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Awareness and prevention for our best friends during pet cancer awareness month

The impact of cancer on humans and pets is enormous today, and according to the American Veterinary Medical Association (AVMA) the number of pets with cancer is growing each year. In fact, the AVMA states that approximately 1 in 4 dogs will develop a tumor of some kind in their lifetime, and the Veterinary Oncology and Hematology Center approximates that cancer accounts for nearly 50% of all disease related pet deaths each year.

Awareness and preventionWhen dealing with cancer, there is no adage truer than an ounce of prevention is worth a pound of cure. While we may never be able to cure the world of cancer, through persistence and education we CAN reduce the number of pets that are diagnosed with cancer each year. With National Pet Cancer Awareness month upon us, there has never been a more relevant time to educate ourselves about the factors that contribute to cancer in our pet and what early warning signs to look for.

There are a number of factors that can contribute to the cause of cancer in pets: the aging process, genetics, the environment we live in, a deterioration of the immune system, and just plain bad luck! While there are some factors that cannot be controlled, like genetics and the aging process, there are some things we can do for our pets. Providing our pets with a healthy and clean environment, just as we do for ourselves, will assist in maintaining their overall health. Clean air, a good diet, and plenty of exercise will stimulate a healthy immune system in our pets, and will give our pets a ‘leg up’ when it comes to prevention or management of an illness or cancer. In addition, the AVMA reports that some cancers, such as breast cancer, appear to be largely preventable with early spaying.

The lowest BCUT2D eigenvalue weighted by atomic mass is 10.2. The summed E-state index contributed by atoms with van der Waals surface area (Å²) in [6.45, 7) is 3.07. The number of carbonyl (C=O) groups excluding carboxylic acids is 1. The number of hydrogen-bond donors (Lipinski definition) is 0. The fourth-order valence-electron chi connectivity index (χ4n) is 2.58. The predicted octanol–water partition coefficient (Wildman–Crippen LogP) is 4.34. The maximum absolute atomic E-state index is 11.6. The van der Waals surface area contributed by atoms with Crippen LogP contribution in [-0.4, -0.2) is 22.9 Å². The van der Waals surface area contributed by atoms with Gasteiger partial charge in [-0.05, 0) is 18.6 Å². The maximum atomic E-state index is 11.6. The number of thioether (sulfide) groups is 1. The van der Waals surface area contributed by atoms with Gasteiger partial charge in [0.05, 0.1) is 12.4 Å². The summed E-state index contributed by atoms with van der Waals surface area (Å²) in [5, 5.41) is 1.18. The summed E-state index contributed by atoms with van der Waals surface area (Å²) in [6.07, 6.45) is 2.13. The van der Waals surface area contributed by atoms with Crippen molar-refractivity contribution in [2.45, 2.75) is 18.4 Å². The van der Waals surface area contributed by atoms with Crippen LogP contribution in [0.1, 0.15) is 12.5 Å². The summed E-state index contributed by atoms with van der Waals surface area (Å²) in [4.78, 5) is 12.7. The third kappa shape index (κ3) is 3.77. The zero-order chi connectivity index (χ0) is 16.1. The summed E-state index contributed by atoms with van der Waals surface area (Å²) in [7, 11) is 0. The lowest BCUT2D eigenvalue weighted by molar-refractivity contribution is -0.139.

Awareness is another key step in reducing the risk of death from cancer in our pets. They, of course, cannot tell us when they feel poorly, so we need to pay special attention to their behavior and physical appearance. There are ten symptoms that, if noticed early, can help identify a potential problem:

  • Unusual swellings that persist or grow
  • Sores that do not heal
  • Weight loss
  • Loss of appetite
  • Unusual bleeding or discharge
  • Offensive odor
  • Difficulty eating or swallowing
  • Hesitation to exercise or loss of stamina
  • Persistent lameness or stiffness
  • Difficulty breathing, urinating, or defecating

An attentive owner will notice when something is not quite right and get it checked out quickly. Do not take the ‘wait and see’ approach. ‘Waiting and seeing’ gives cancer an opportunity to take up shop elsewhere in the body and makes successful cancer treatment that much harder. Regular health examinations with your general veterinarian will help ensure that abnormalities are noted in a timely fashion, and can help save your pets’ life.

The more aware we all are of our pets’ health, the better and longer our relationships will be with these four legged family members of ours. Our goal in veterinary cancer medicine is to improve the quality of our pets’ lives through excellent and innovative medicine and compassionate care.

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Wednesday, 20 November 2019

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